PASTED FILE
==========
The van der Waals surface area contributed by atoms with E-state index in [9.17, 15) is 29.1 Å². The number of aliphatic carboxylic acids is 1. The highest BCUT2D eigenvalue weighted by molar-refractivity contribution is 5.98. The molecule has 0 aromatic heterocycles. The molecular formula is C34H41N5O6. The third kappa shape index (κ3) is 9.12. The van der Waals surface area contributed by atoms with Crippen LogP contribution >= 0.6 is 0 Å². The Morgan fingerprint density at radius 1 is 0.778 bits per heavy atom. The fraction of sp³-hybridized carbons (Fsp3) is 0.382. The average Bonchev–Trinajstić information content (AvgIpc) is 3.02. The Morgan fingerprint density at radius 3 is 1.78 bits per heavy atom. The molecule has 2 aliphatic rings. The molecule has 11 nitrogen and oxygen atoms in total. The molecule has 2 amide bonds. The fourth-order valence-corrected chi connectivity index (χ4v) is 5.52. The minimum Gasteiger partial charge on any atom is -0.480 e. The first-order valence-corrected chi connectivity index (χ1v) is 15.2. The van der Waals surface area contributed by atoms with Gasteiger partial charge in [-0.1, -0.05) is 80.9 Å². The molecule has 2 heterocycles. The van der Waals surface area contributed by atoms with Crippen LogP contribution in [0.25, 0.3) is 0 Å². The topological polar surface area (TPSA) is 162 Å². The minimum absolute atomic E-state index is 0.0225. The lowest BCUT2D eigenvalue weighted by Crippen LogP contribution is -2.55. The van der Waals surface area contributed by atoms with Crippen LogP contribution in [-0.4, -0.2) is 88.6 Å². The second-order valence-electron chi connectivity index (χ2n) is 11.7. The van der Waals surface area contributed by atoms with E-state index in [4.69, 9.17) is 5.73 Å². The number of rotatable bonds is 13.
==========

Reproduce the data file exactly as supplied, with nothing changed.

The van der Waals surface area contributed by atoms with E-state index in [9.17, 15) is 29.1 Å². The number of aliphatic carboxylic acids is 1. The highest BCUT2D eigenvalue weighted by molar-refractivity contribution is 5.98. The molecule has 0 aromatic heterocycles. The molecular formula is C34H41N5O6. The third kappa shape index (κ3) is 9.12. The van der Waals surface area contributed by atoms with Crippen LogP contribution >= 0.6 is 0 Å². The Morgan fingerprint density at radius 1 is 0.778 bits per heavy atom. The fraction of sp³-hybridized carbons (Fsp3) is 0.382. The average Bonchev–Trinajstić information content (AvgIpc) is 3.02. The Morgan fingerprint density at radius 3 is 1.78 bits per heavy atom. The molecule has 2 aliphatic rings. The molecule has 11 nitrogen and oxygen atoms in total. The molecule has 2 amide bonds. The fourth-order valence-corrected chi connectivity index (χ4v) is 5.52. The minimum Gasteiger partial charge on any atom is -0.480 e. The first-order valence-corrected chi connectivity index (χ1v) is 15.2. The van der Waals surface area contributed by atoms with Gasteiger partial charge in [-0.1, -0.05) is 80.9 Å². The molecule has 2 heterocycles. The van der Waals surface area contributed by atoms with Crippen LogP contribution in [0.25, 0.3) is 0 Å². The topological polar surface area (TPSA) is 162 Å². The minimum absolute atomic E-state index is 0.0225. The lowest BCUT2D eigenvalue weighted by Crippen LogP contribution is -2.55. The van der Waals surface area contributed by atoms with Crippen LogP contribution in [-0.4, -0.2) is 88.6 Å². The second-order valence-electron chi connectivity index (χ2n) is 11.7. The van der Waals surface area contributed by atoms with E-state index in [4.69, 9.17) is 5.73 Å². The number of rotatable bonds is 13.